From Boeing’s tainted 2019 debuts to Russian and Chinese market newcomers, here are some brand new passenger aircraft to take shape and the spotlight in 2020.
Boeing 777X, NMA, MAX
Boeing is starting 2020 with a new CEO, halted production of the 737 MAX, and plenty of mess in need to be fixed. The year 2019 has, no doubt, been very difficult, as the two crashes of 737 MAX and the mayhem that followed (read more about it in Boeing Part I, II, III, IV, V) had not only cast a shadow on the company and its best-selling 737 series but across all its programs. Too bad for Boeing, which had some big news up its sleeve regarding new aircraft.
As the much awaited launches and announcements were overshadowed, here are three big news that have been postponed to 2020:
Boeing 737 MAX. Much has already been said about the (infamous) 737 MAX aircraft family. What has been, perhaps, overlooked, is that once the family is finally certified ‒ presumably in 2020 ‒ there could be more MAXs taking off than just the ones currently grounded.
Boeing 737 MAX family is made up of two variants, the Boeing 737 MAX 8 and 9, which are already in airlines’ fleets and two still in the making ‒ the MAX 10 and 7. The shortest sibling of MAXs, the 737 MAX 7, was previously due to enter service in 2019. The date could now be sometime in 2020.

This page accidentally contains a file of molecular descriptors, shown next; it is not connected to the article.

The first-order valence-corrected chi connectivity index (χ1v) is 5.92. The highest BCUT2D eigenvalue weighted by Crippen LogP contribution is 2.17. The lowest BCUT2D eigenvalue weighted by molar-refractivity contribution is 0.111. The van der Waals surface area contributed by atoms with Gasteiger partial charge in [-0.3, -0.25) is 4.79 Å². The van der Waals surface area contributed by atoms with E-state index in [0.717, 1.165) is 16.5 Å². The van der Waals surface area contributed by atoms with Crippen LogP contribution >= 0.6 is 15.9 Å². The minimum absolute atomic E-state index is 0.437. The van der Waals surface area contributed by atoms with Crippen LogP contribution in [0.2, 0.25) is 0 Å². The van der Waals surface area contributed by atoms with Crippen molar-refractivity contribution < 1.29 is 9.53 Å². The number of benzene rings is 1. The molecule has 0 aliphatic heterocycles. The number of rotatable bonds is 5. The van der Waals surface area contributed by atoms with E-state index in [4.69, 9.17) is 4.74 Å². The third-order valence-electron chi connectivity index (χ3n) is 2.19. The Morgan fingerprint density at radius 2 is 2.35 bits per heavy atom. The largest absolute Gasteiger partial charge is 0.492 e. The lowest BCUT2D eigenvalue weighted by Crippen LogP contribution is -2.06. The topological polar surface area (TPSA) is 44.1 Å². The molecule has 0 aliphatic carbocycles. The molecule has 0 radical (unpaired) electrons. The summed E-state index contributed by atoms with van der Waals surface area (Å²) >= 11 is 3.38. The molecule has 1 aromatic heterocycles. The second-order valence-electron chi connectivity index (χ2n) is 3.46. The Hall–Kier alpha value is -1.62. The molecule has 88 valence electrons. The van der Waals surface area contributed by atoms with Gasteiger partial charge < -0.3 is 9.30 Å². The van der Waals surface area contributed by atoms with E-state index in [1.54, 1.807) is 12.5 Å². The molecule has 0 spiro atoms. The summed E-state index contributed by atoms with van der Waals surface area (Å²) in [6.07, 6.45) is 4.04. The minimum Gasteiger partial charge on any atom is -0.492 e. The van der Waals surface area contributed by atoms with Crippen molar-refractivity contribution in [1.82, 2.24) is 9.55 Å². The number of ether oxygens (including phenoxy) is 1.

The production of the MAX 7 was launched in 2014 and the first aircraft was rolled out of Boeing’s Renton facility in the U.S. in February 2018, shortly thereafter completing its maiden flight in March 2018. Initially, Boeing 737 MAX 7 was supposed to be delivered for the launch customer Southwest Airlines in January 2019. However, the U.S. low cost giant is believed to have postponed the deliveries until 2023-2024, giving up the queue for the Canadian low cost carrier WestJet, which has also converted its first four orders for MAX 8, postponing delivery of its first MAX 7 to 2021.
Meanwhile, the fourth and the last member of the family, the Boeing 737 MAX 10, has officially debuted in the company’s Renton, Washington, factory on November 22, 2019. Seating up to 230 passengers, the MAX 10 is the largest plane in the MAX aircraft family. The maiden flight of the MAX 10 is scheduled in 2020.
Boeing 777X. A successor of aging Boeing 777-200LR and 777-300ER models, once in service the 777X is promising to be a truly impressive aircraft. With its huge folding wings (the first of the kind on commercial passenger aircraft) and engines as wide as the body of a McDonnell Douglas MD-90, it is going to be the first twin-engine jet to be able to carry more than 400 passengers.